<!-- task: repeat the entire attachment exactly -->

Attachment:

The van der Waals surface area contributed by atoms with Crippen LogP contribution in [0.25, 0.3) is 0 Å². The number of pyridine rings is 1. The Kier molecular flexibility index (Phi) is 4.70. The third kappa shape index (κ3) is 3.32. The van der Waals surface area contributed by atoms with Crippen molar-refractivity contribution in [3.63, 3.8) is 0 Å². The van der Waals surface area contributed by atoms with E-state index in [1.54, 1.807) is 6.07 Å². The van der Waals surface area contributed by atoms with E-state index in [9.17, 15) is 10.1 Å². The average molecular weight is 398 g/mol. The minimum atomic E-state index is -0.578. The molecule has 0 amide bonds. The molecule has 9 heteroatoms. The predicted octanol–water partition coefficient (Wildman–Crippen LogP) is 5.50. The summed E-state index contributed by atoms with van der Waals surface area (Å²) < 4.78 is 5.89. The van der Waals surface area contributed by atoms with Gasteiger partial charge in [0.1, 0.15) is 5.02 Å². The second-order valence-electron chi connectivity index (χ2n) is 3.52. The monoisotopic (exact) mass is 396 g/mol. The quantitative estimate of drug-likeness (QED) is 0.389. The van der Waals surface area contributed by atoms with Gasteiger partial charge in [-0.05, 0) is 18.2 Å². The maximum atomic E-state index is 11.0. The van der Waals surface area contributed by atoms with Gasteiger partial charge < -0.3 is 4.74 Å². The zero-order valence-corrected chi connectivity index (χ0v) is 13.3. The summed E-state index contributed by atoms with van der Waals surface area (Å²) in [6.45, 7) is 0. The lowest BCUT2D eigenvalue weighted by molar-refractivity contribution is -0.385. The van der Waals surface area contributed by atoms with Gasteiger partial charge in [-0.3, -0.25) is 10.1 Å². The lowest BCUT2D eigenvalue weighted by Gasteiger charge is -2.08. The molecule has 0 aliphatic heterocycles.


The van der Waals surface area contributed by atoms with Crippen LogP contribution in [0.25, 0.3) is 0 Å². The number of pyridine rings is 1. The Kier molecular flexibility index (Phi) is 4.70. The third kappa shape index (κ3) is 3.32. The van der Waals surface area contributed by atoms with Crippen molar-refractivity contribution in [3.63, 3.8) is 0 Å². The van der Waals surface area contributed by atoms with E-state index in [1.54, 1.807) is 6.07 Å². The van der Waals surface area contributed by atoms with E-state index in [9.17, 15) is 10.1 Å². The average molecular weight is 398 g/mol. The minimum atomic E-state index is -0.578. The molecule has 0 amide bonds. The molecule has 9 heteroatoms. The predicted octanol–water partition coefficient (Wildman–Crippen LogP) is 5.50. The summed E-state index contributed by atoms with van der Waals surface area (Å²) < 4.78 is 5.89. The van der Waals surface area contributed by atoms with Gasteiger partial charge in [0.1, 0.15) is 5.02 Å². The second-order valence-electron chi connectivity index (χ2n) is 3.52. The monoisotopic (exact) mass is 396 g/mol. The quantitative estimate of drug-likeness (QED) is 0.389. The van der Waals surface area contributed by atoms with Gasteiger partial charge in [-0.05, 0) is 18.2 Å². The maximum atomic E-state index is 11.0. The van der Waals surface area contributed by atoms with Gasteiger partial charge < -0.3 is 4.74 Å². The zero-order valence-corrected chi connectivity index (χ0v) is 13.3. The summed E-state index contributed by atoms with van der Waals surface area (Å²) in [6.45, 7) is 0. The lowest BCUT2D eigenvalue weighted by molar-refractivity contribution is -0.385. The van der Waals surface area contributed by atoms with Gasteiger partial charge in [-0.3, -0.25) is 10.1 Å². The lowest BCUT2D eigenvalue weighted by Gasteiger charge is -2.08. The molecule has 0 aliphatic heterocycles.